Scott Lang is just a normal guy who used to be a superhero, until he broke the law and the law made him a deal: Two years of home detention, a few more on probation, and he's a free man. Oh, as long as he never again puts on that Ant-Man super suit. Now he's only days from getting his detention bracelet removed, so all he has to do is relax, play with his daughter, and he's home free.
I think we all know Scott's not free.
"So ... Ant-Man is also the giant guy? Does he have to change his name?"
Suddenly he's reunited with Dr. Hank Pym and his daughter Hope van Dyne, both still mad Scott used the suit they gave him to go fight the Avengers in Captain America: Civil War. It seems they've discovered a way to rescue someone they thought long lost, and they need Scott to do it. But in advancing their mission, the trio runs afoul of the Feds, mobsters, and a mysterious figure whose powers can be predicted from their name: Ghost.
Ant-Man and the Wasp is one of those projects--like most Marvel movies--that was only doable in recent years, when special effects finally caught up with the vision of movie makers and comic creators. Not that movies haven't managed without it before: check out The Incredible Shrinking Man, from 1957. But when modern effects are successfully balanced with story and character, the results can be spectacular.
Ant-Man and the Wasp manages that pretty well. We get giants menacing ships, quantum level adventures, and everything in between, including one in which a Pez dispenser is used as a weapon, and a big Hot Wheels product placement that fits into a fun and somewhat unusual chase scene. No matter how good they might have made anything else, I just don't see how they could have pulled this story off without modern effects.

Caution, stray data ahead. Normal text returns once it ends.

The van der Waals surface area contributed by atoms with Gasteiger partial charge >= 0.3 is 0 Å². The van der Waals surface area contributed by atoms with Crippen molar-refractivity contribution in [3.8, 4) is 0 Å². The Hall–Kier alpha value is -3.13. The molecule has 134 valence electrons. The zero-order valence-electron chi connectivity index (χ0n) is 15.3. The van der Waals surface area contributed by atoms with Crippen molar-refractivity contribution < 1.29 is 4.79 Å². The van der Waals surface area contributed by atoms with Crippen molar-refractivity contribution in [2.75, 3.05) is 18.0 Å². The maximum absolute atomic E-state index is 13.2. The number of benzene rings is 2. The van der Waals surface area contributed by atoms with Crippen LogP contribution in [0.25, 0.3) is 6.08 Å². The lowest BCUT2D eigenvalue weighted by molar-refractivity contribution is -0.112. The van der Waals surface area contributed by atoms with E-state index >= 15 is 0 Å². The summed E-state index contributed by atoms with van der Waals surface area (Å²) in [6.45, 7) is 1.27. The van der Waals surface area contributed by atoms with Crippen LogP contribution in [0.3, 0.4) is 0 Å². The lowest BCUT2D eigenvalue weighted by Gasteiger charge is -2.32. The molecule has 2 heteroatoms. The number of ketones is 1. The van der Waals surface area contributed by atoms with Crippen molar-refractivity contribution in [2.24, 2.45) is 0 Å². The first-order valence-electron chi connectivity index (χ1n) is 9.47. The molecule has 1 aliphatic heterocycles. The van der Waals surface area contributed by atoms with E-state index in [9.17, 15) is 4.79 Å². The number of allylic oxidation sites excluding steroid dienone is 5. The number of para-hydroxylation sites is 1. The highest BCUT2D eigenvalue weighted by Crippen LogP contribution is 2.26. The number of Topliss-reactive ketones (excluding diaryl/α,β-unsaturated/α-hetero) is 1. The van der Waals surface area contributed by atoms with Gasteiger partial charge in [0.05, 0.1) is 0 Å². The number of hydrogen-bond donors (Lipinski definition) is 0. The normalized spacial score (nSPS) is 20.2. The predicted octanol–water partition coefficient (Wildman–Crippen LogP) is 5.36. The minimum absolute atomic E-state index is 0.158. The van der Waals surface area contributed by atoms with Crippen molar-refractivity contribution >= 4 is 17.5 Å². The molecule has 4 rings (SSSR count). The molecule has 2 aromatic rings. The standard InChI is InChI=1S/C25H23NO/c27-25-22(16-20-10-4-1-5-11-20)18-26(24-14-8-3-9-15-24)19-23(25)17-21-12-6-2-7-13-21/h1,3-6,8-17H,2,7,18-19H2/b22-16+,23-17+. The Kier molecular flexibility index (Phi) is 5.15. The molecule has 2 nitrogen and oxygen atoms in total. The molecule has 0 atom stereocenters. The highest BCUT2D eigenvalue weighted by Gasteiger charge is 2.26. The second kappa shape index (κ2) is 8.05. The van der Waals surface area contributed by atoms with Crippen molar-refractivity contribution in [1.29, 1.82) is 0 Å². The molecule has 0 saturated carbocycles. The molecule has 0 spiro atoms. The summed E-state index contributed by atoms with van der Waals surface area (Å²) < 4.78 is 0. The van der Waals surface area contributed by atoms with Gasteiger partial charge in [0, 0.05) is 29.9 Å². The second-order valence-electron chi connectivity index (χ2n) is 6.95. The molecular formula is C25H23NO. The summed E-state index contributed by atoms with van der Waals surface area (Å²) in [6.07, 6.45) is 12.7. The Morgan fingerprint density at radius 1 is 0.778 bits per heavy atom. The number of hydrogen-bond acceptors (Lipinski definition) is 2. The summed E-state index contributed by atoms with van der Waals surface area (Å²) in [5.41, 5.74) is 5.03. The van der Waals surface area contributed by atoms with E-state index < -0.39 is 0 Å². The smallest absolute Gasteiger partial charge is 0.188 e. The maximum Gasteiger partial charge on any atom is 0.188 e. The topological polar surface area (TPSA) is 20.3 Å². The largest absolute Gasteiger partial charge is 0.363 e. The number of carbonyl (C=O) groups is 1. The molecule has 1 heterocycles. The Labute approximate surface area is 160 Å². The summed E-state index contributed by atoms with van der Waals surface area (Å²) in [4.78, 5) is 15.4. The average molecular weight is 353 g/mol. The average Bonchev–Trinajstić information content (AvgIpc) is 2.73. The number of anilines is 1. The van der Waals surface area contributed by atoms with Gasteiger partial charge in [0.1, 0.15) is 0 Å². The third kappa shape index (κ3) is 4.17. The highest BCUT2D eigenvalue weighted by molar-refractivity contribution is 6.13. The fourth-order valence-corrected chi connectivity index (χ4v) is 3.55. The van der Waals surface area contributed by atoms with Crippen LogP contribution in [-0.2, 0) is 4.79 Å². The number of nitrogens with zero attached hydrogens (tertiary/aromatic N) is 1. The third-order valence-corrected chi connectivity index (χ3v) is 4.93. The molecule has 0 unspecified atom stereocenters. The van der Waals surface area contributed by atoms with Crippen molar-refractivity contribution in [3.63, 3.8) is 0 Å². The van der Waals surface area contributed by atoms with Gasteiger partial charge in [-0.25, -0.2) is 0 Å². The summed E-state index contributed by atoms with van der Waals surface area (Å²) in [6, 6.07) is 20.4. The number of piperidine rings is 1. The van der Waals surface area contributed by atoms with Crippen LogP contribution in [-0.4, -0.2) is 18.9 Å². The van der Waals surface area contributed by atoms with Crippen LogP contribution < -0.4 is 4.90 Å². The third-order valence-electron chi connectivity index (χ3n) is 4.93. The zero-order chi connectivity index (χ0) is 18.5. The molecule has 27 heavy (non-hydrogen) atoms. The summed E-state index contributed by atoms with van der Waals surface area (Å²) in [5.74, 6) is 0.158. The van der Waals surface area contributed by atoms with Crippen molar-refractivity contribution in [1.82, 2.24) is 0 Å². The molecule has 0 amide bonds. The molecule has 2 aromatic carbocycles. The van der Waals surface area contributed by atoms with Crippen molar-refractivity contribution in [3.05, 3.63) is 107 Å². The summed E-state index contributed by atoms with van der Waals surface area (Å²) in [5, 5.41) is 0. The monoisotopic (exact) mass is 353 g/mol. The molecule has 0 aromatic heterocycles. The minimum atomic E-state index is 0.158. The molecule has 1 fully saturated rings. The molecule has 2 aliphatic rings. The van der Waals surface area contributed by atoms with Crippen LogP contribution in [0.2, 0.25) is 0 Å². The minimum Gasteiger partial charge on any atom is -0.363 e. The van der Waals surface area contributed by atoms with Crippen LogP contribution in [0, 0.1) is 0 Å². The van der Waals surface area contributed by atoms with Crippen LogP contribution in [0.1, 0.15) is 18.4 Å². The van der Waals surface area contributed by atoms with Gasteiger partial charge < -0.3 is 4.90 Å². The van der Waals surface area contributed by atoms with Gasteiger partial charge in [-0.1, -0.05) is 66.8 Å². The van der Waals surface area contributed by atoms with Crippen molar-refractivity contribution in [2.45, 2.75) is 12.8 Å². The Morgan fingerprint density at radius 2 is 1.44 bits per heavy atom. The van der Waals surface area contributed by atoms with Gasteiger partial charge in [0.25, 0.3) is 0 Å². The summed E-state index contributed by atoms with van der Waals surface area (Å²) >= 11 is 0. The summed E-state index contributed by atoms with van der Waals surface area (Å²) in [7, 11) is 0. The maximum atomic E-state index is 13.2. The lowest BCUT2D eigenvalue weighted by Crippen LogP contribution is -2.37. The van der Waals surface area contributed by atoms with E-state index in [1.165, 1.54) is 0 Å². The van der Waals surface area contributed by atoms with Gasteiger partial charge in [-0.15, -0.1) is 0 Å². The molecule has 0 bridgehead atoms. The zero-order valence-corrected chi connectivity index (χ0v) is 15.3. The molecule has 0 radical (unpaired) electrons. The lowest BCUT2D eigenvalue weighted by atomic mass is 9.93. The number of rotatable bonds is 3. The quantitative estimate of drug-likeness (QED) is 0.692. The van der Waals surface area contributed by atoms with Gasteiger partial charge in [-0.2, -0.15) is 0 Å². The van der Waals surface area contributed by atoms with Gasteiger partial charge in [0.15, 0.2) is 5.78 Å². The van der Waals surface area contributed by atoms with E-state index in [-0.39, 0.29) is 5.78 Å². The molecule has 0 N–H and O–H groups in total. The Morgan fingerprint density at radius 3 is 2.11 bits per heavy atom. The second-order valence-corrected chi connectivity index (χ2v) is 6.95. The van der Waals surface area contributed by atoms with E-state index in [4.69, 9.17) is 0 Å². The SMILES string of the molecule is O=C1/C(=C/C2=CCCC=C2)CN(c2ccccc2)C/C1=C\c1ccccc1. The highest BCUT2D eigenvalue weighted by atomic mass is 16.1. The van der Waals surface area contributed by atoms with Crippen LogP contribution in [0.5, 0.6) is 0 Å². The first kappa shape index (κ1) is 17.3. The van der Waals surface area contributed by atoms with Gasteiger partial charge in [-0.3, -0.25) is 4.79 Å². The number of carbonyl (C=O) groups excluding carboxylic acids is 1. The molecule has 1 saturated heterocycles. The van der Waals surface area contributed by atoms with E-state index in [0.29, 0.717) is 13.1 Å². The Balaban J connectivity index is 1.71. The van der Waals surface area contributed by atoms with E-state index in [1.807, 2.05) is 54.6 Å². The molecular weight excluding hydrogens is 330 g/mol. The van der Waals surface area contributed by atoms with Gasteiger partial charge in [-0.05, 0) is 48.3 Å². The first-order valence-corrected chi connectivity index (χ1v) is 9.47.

"Wait a minute. I have wings and a stinger, and he gets first billing?"
Having said that, they do pretty well otherwise, too. A lot of that is thanks to a solid cast including Paul Rudd and Evangeline Lilly as the title characters, and Michael Douglas as Hank Pym. Look for Michael Pena having a lot of fun, Randall Park as a befuddled FBI agent, Hannah John-Kamen as one of the more tragic figures, and little Abby Ryder Fortson, who tended to steal her scenes through shear cuteness as Scott's daughter.
Do NOT stay for the two mid/after credit scenes. They change the tone of the whole movie from fun to depression, although they do fit the movie into the Marvel Universe.
Seeing Douglas, Laurence Fishburne, and Michelle Pfeiffer makes me wonder at how much more willing the big quality names in Hollywood are to do comic book movies, now. (Of course, Pfeiffer once visited the DC universe.) The wide net of fantasy/SF will probably always get snubbed by the Hollywood elite even as they're scooping cash out of the cows (not literally--ew); but the genre's being taken more seriously than when I was a kid.
"This scene feels a little drawn out."
Entertainment Value: 3 3/4 out of 4 M&M's. No ... thinking back on the scene with Michael Pena's character under truth serum, sent that up to a full four.
Oscar Potential: 2 1/2 out of 4 M&M's. There were some good performances here, not that the Academy would ever stoop to acknowledge them, but mostly there should be some consideration for effects.